Three simple questions
With Earth Day around the corner, a couple RN&R staffers sat down with two environmental activists
Murphy's Law is almost standard operating procedure in the world of journalism. Stories are more journeys than maps, and our original plan was to have a roundtable discussion with activists who represented a lot of different facets of the environmental movement. But, when you get right down to it, the biggest issue facing the planet today is global warming, and its symptoms and cures both have their foundation in the same question: What kind of energy are we using?
When Sage Leehey and I sat down with Bob Tregilus and David Gibson, we had a notion of a wider range of ideas to discuss, but if human beings could solve this one issue of our addiction to fossil fuels,all of the other weighty topics of “environmentalism” become a lot easier to fix.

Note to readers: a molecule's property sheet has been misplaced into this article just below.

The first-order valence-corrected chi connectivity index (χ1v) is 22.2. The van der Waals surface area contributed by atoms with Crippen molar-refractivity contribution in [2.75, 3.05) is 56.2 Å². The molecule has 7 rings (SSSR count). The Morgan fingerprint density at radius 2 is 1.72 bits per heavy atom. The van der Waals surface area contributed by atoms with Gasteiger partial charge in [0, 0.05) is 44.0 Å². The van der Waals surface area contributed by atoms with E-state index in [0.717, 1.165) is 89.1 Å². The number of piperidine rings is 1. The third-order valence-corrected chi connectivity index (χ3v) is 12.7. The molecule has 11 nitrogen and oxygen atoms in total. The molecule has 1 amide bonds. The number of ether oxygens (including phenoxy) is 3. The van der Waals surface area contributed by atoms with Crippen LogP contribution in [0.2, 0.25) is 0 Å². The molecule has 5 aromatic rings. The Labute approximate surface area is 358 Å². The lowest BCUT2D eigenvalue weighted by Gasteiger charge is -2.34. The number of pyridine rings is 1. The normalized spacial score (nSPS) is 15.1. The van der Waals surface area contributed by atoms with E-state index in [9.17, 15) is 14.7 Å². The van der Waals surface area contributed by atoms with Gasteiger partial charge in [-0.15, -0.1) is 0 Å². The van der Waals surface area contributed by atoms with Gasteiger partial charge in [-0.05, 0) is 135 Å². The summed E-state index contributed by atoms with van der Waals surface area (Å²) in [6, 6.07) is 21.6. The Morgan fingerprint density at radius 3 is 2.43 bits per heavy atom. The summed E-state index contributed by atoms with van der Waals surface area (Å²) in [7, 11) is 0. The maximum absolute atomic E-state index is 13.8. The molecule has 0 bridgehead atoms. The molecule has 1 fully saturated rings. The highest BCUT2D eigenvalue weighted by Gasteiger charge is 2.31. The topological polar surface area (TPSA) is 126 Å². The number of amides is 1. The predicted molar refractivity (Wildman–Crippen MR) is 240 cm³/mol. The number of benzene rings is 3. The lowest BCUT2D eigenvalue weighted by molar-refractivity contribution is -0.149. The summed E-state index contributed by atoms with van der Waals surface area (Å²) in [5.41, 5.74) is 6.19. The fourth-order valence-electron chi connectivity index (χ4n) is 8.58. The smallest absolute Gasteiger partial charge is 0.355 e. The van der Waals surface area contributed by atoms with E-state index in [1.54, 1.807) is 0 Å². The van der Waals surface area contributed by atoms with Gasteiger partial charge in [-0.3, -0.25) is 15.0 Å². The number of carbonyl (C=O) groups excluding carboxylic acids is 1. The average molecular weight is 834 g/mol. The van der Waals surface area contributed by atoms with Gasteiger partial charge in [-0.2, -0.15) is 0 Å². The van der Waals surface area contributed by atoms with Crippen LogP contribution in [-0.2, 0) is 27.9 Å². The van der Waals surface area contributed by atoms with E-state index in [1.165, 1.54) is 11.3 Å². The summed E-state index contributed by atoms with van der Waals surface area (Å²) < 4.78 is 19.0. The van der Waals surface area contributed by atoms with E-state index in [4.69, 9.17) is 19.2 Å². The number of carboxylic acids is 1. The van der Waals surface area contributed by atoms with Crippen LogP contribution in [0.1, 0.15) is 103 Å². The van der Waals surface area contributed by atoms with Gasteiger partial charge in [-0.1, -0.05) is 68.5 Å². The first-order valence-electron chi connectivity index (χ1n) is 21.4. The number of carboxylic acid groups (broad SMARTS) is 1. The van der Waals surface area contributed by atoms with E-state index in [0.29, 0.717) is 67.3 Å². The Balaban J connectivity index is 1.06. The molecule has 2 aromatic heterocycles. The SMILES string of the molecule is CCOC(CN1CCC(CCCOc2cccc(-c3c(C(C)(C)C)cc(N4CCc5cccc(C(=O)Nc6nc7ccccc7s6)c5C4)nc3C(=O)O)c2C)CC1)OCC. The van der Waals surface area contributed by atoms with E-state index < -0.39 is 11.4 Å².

Locals are probably familiar with Tregilus. He first hit the public eye in 2000 as the chairman of the Washoe County Libertarian Party. He says he's recovering from economic libertarianism, but he's still a civil libertarian. Around 2005, he got interested in electric-drive transportation, starting the Electric Auto Association of Northern Nevada, and trying to promote good policies in the Legislature. He went from there to an interest in alternative methods of putting energy on the grid, moving from centralized utility-provided power to a decentralized, small source (like cars, small arrays and homes) renewable energy grid, more in line with Germany's feed-in tariff. He's cohost of a radio show, This Week in Energy, at www.thisweekinenergy.tv.